According to the American Bar Association Center of Pro Bono, the state of Maryland boasts one of the greatest rates of pro bono activity in the nation.
Lawyers donated approximately 1,150,205 hours of volunteer or pro bono legal services; spending that hour aiding the state’s less fortunate population. The Current Status of Pro Bono Service Among Maryland Lawyers, 2016 report was recently submitted to Maryland Court of Appeals.
More than half of all lawyers practicing law full-time in Maryland (53 percent) helped vulnerable populations or those with limited means. This means that countless individuals benefited from free or substantially reduced-fee legal services.
Since 2002, Maryland lawyers have been required to report pro bono legal service hours to the state’s highest court each year. The 2016 report show that lawyers who offered pro-bono services offered anywhere from 10 to more than 50 hours of free legal work. Through polls, it was shown that the longer attorneys practiced, the more likely they were to volunteer their services.
Also, the report showed that small firms and solo practitioners are more likely to donate their time and skills than those from midsize and large firms. There’s a high percentage involvement of those who lend help directly to those who have very little, giving help to non-profits, and adding clients with civil rights matters.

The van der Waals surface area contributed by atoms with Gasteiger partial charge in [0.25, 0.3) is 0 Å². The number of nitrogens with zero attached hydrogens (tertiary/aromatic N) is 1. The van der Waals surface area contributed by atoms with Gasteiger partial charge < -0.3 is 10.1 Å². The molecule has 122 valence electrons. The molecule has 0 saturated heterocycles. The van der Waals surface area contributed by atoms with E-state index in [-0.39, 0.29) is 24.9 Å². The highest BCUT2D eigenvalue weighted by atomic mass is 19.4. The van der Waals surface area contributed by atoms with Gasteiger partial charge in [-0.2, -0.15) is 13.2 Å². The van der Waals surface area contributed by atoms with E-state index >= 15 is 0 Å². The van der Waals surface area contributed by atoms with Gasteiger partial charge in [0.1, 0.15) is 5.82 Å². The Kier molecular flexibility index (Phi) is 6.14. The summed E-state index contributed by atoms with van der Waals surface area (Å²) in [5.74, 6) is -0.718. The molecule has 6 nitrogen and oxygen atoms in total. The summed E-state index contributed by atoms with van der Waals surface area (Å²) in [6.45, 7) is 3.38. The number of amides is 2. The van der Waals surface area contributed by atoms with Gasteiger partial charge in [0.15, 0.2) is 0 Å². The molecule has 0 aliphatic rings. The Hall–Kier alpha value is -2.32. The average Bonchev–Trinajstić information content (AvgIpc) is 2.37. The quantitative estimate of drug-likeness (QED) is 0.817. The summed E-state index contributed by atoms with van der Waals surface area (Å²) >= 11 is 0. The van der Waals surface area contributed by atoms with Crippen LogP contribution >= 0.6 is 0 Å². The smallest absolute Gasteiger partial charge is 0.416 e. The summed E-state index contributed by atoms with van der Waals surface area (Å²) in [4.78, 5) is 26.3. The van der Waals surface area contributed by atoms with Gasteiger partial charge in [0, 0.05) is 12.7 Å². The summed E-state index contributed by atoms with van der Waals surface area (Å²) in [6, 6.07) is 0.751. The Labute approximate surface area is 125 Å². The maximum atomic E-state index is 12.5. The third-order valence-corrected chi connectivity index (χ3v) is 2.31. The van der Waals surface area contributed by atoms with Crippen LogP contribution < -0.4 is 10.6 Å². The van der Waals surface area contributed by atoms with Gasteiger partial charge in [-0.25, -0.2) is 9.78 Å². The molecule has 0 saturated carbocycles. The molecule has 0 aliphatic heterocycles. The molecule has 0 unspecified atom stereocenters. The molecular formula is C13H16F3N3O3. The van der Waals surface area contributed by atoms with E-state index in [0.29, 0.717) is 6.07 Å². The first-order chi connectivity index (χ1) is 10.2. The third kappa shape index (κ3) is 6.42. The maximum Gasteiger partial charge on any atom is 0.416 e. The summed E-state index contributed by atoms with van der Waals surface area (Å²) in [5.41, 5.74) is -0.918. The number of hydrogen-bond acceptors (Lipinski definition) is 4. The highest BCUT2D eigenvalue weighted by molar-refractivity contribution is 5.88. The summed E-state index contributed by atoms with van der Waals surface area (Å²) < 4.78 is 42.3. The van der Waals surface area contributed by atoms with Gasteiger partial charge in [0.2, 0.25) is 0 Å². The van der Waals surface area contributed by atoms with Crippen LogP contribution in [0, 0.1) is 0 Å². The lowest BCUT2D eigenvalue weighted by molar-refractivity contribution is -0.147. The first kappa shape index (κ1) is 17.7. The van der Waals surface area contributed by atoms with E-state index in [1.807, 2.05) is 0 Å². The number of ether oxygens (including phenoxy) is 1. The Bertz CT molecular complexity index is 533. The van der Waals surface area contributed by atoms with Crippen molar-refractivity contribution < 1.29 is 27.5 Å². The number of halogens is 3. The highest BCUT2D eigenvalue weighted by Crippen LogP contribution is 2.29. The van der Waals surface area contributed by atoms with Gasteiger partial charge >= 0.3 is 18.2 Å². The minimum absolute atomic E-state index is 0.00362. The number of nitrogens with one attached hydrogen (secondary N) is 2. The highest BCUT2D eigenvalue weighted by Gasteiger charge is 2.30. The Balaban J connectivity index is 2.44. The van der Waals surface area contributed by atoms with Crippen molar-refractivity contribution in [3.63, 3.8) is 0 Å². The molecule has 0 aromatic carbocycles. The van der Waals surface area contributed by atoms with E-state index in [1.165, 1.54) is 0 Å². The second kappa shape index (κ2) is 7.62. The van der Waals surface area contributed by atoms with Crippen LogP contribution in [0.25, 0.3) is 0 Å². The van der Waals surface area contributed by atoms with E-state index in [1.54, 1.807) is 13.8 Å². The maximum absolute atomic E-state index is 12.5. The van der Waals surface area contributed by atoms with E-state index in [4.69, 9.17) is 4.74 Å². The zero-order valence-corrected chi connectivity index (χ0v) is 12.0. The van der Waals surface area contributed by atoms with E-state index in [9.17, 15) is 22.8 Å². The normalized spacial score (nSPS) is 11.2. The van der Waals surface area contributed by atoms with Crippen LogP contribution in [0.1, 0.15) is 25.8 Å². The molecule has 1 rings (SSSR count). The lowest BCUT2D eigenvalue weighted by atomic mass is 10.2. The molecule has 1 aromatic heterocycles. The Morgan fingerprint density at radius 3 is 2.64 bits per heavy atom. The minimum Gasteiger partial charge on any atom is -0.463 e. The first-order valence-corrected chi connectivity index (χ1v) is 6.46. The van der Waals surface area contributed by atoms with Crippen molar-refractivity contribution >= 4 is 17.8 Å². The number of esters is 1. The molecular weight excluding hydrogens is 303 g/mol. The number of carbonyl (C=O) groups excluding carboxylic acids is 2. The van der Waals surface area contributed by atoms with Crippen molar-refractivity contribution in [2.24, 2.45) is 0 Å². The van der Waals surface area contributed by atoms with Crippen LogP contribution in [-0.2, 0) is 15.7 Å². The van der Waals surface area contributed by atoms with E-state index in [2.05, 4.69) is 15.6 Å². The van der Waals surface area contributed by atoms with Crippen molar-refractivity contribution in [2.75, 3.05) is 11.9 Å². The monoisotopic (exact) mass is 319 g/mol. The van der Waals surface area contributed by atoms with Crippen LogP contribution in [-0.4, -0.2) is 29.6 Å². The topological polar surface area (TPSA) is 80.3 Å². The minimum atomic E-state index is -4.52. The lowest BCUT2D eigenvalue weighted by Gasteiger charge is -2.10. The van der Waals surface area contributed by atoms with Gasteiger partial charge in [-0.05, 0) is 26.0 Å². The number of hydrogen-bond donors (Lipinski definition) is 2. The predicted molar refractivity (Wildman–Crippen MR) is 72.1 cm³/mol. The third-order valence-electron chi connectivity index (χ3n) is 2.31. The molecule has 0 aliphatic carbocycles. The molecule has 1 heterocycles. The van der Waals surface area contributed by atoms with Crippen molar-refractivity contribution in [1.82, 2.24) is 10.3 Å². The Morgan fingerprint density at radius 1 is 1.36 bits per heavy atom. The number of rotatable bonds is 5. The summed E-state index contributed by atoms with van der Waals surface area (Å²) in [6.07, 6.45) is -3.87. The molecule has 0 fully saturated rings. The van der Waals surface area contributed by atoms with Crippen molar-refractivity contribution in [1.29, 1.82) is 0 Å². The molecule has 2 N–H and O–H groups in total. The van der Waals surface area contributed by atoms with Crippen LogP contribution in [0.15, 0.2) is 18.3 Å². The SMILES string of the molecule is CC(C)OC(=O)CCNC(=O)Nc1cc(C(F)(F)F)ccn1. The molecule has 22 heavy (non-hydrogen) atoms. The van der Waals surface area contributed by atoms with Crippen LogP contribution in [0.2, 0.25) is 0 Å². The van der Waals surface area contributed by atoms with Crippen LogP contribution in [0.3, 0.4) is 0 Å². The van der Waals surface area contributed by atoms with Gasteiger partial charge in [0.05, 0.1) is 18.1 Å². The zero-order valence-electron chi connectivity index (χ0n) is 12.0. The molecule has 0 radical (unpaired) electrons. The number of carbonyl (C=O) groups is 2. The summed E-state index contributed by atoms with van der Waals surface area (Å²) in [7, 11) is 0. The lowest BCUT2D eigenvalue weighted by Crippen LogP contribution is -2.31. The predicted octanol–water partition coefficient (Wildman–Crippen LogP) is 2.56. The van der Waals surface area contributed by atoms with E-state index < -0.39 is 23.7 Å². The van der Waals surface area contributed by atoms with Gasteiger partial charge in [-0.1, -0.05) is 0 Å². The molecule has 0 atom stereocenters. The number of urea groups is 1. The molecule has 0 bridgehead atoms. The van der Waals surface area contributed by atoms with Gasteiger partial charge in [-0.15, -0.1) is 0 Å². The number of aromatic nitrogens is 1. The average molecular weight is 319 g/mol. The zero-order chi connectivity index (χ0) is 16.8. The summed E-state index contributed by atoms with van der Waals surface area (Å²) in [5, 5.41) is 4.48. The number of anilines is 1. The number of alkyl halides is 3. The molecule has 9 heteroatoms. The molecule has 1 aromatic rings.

Legal service assistance can help to empower local communities. Lawyers who financially support and active volunteer is vital. Unfortunately, specialties don’t’ always align with needs in a particular area, such as consumer law, housing law, family law, and public benefits.
Judiciary’s Standing Committee on Pro Bono Legal Service and Pro Bono Resource Center of Maryland (PBRC) collaborate to make volunteer opportunities more accessible for lawyers throughout the state of lawyers.
Lawyers who’d like to know more about pro bono work can contact PBRC at www.probonomd.org. Lawyers based in Tennessee who’d like to know more about pro bono work can contact the Tennessee Bar Association.
from Mike Sheppard http://ift.tt/2GD0Hcc